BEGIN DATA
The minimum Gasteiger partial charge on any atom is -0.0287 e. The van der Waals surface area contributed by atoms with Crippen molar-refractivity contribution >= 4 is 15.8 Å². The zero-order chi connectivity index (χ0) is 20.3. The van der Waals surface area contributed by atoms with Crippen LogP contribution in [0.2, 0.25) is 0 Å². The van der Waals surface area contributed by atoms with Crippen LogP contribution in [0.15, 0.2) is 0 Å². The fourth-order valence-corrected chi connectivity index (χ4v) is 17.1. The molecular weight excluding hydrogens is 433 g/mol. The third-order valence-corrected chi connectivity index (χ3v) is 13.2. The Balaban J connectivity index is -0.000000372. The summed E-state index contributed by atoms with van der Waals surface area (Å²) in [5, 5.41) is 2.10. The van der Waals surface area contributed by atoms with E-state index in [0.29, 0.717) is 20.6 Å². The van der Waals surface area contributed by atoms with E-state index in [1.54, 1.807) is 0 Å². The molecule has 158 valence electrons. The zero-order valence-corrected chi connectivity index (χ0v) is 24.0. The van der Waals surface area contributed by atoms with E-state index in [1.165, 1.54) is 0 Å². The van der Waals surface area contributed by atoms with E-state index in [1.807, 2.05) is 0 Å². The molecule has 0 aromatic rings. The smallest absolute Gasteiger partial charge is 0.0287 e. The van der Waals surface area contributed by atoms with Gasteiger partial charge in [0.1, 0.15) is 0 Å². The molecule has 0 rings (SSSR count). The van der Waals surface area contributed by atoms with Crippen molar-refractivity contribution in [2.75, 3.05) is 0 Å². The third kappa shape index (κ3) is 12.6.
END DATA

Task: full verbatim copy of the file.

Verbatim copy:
The minimum Gasteiger partial charge on any atom is -0.0287 e. The van der Waals surface area contributed by atoms with Crippen molar-refractivity contribution >= 4 is 15.8 Å². The zero-order chi connectivity index (χ0) is 20.3. The van der Waals surface area contributed by atoms with Crippen LogP contribution in [0.2, 0.25) is 0 Å². The van der Waals surface area contributed by atoms with Crippen LogP contribution in [0.15, 0.2) is 0 Å². The fourth-order valence-corrected chi connectivity index (χ4v) is 17.1. The molecular weight excluding hydrogens is 433 g/mol. The third-order valence-corrected chi connectivity index (χ3v) is 13.2. The Balaban J connectivity index is -0.000000372. The summed E-state index contributed by atoms with van der Waals surface area (Å²) in [5, 5.41) is 2.10. The van der Waals surface area contributed by atoms with E-state index in [0.29, 0.717) is 20.6 Å². The van der Waals surface area contributed by atoms with E-state index in [1.54, 1.807) is 0 Å². The molecule has 158 valence electrons. The zero-order valence-corrected chi connectivity index (χ0v) is 24.0. The van der Waals surface area contributed by atoms with E-state index in [1.165, 1.54) is 0 Å². The van der Waals surface area contributed by atoms with E-state index in [1.807, 2.05) is 0 Å². The molecule has 0 aromatic rings. The smallest absolute Gasteiger partial charge is 0.0287 e. The van der Waals surface area contributed by atoms with Gasteiger partial charge in [0.1, 0.15) is 0 Å². The molecule has 0 rings (SSSR count). The van der Waals surface area contributed by atoms with Crippen molar-refractivity contribution in [2.75, 3.05) is 0 Å². The third kappa shape index (κ3) is 12.6.